Quantum computing: a game-changing technology

UK Finance’s Digital, Technology and Cyber team has been increasing its engagement with industry and academia on quantum computing and its implications on the UK’s financial sector.

Quantum computing is a game-changing technology in the truest sense. For decades the prospect of quantum computing power being brought to bear on real world problem sets has been the realm of science fiction.

The 2020s, however, will be the long-awaited decade in which the exponential leaps in processing power of these machines, measured in “qubits”, will accelerate to the point where practical applications become a reality. While currently in the nascent stages of research and development, use cases are rapidly being explored, and these present the sector with both threats and opportunities.

In terms of opportunities, firms able to harness quantum computing power will almost certainly be in a position to gain a significant competitive edge on those that are not. This will be particularly apparent in areas such as risk balancing, hedging positions effectively, trading and the provision of highly personalised products to consumers. The primary unknown in this area however is # the timeframes for the development of this technology. Those firms looking for a tangible short-term ROI for a quantum program are likely to be frustrated – it is most definitely a long play.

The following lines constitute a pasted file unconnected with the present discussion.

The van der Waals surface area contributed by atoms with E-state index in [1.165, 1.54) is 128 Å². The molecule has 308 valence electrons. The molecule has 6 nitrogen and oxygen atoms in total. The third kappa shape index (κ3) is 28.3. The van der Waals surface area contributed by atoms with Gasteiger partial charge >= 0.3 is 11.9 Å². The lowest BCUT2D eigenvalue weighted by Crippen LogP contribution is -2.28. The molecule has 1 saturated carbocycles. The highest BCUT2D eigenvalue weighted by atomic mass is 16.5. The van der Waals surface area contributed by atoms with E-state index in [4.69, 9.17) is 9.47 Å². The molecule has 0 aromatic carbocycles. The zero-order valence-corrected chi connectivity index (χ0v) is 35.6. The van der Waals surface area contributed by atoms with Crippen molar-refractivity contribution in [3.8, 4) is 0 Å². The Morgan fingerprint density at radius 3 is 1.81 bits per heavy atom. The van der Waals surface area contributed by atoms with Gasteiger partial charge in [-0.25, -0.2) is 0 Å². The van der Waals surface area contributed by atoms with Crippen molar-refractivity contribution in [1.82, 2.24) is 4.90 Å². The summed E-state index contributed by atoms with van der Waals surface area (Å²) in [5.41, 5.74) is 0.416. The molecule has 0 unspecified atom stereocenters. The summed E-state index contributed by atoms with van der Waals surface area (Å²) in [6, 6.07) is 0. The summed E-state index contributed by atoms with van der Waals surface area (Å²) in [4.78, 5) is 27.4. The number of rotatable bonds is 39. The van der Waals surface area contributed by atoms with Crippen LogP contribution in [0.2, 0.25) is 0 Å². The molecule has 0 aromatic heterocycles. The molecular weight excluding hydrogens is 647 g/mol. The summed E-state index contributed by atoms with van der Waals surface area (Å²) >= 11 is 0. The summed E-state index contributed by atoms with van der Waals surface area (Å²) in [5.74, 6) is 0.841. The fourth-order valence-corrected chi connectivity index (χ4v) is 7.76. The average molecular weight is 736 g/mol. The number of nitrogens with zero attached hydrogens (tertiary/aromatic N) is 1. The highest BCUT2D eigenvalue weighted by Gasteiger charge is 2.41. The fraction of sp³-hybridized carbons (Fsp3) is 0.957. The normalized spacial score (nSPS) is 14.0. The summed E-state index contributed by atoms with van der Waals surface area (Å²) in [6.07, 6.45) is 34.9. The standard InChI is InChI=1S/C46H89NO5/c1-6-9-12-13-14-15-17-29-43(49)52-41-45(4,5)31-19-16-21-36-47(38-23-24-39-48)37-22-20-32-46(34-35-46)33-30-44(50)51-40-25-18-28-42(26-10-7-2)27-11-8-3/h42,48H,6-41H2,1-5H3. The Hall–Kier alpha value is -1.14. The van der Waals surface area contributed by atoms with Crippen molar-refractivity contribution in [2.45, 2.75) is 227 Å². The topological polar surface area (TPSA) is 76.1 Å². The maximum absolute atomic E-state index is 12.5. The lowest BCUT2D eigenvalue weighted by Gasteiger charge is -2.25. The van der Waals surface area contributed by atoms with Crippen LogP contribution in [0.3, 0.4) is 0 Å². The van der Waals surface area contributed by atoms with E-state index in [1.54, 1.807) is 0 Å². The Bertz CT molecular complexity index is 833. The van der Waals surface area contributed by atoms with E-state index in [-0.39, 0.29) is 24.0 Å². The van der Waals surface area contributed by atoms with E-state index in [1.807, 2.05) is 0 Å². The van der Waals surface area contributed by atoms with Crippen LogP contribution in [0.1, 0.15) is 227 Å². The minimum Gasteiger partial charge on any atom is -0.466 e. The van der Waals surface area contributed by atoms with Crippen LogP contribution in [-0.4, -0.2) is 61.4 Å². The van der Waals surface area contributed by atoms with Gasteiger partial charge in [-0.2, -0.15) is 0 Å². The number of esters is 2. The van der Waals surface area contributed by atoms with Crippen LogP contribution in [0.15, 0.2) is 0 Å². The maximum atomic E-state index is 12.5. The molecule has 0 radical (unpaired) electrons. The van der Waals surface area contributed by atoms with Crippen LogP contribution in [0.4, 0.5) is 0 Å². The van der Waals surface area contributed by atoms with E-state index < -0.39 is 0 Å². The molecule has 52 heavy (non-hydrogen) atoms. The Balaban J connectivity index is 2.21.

In terms of threats, the sector as a whole will need to deal with the security implications that quantum computing technology poses to common cryptographic algorithms widely used to secure data. There is a consensus, among those with knowledge of cryptography, that firms should not be delaying the commencement of a project to review their entire IT ecosystems, both internal and third party. This is because of  the possibility of vulnerabilities that may be realised when quantum technology finds itself in the wrong hands.

With 2022 witnessing both the signing of the Biden administration’s “Quantum Computing Cybersecurity Preparedness Act” and the U.S. Department of Commerce’s National Institute of Standards and Technology (NIST) reaching milestones in their post-quantum cryptographic standards project, it is increasingly evident that this technology is emerging from the shadows. UK Finance will continue to pay close attention to developments in the field and remain prepared to engage with the sector on the issues it presents.